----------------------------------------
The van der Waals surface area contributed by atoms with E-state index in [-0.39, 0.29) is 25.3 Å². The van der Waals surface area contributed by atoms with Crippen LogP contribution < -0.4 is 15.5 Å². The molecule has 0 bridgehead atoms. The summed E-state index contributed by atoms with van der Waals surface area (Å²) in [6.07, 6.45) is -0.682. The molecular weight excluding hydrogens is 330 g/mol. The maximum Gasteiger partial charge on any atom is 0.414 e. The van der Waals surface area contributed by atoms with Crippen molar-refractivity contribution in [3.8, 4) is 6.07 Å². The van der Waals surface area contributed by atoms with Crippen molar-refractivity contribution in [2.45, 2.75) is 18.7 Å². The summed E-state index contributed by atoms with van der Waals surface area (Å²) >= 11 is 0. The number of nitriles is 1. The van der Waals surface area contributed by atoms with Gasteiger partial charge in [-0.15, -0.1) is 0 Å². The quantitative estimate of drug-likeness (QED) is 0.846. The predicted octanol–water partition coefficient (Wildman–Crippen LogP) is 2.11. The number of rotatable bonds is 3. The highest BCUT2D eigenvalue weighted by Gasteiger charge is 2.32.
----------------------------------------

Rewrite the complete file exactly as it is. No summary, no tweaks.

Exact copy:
The van der Waals surface area contributed by atoms with E-state index in [-0.39, 0.29) is 25.3 Å². The van der Waals surface area contributed by atoms with Crippen LogP contribution < -0.4 is 15.5 Å². The molecule has 0 bridgehead atoms. The summed E-state index contributed by atoms with van der Waals surface area (Å²) in [6.07, 6.45) is -0.682. The molecular weight excluding hydrogens is 330 g/mol. The maximum Gasteiger partial charge on any atom is 0.414 e. The van der Waals surface area contributed by atoms with Crippen molar-refractivity contribution in [3.8, 4) is 6.07 Å². The van der Waals surface area contributed by atoms with Crippen molar-refractivity contribution in [2.45, 2.75) is 18.7 Å². The summed E-state index contributed by atoms with van der Waals surface area (Å²) >= 11 is 0. The number of nitriles is 1. The van der Waals surface area contributed by atoms with Gasteiger partial charge in [-0.15, -0.1) is 0 Å². The quantitative estimate of drug-likeness (QED) is 0.846. The predicted octanol–water partition coefficient (Wildman–Crippen LogP) is 2.11. The number of rotatable bonds is 3. The highest BCUT2D eigenvalue weighted by Gasteiger charge is 2.32.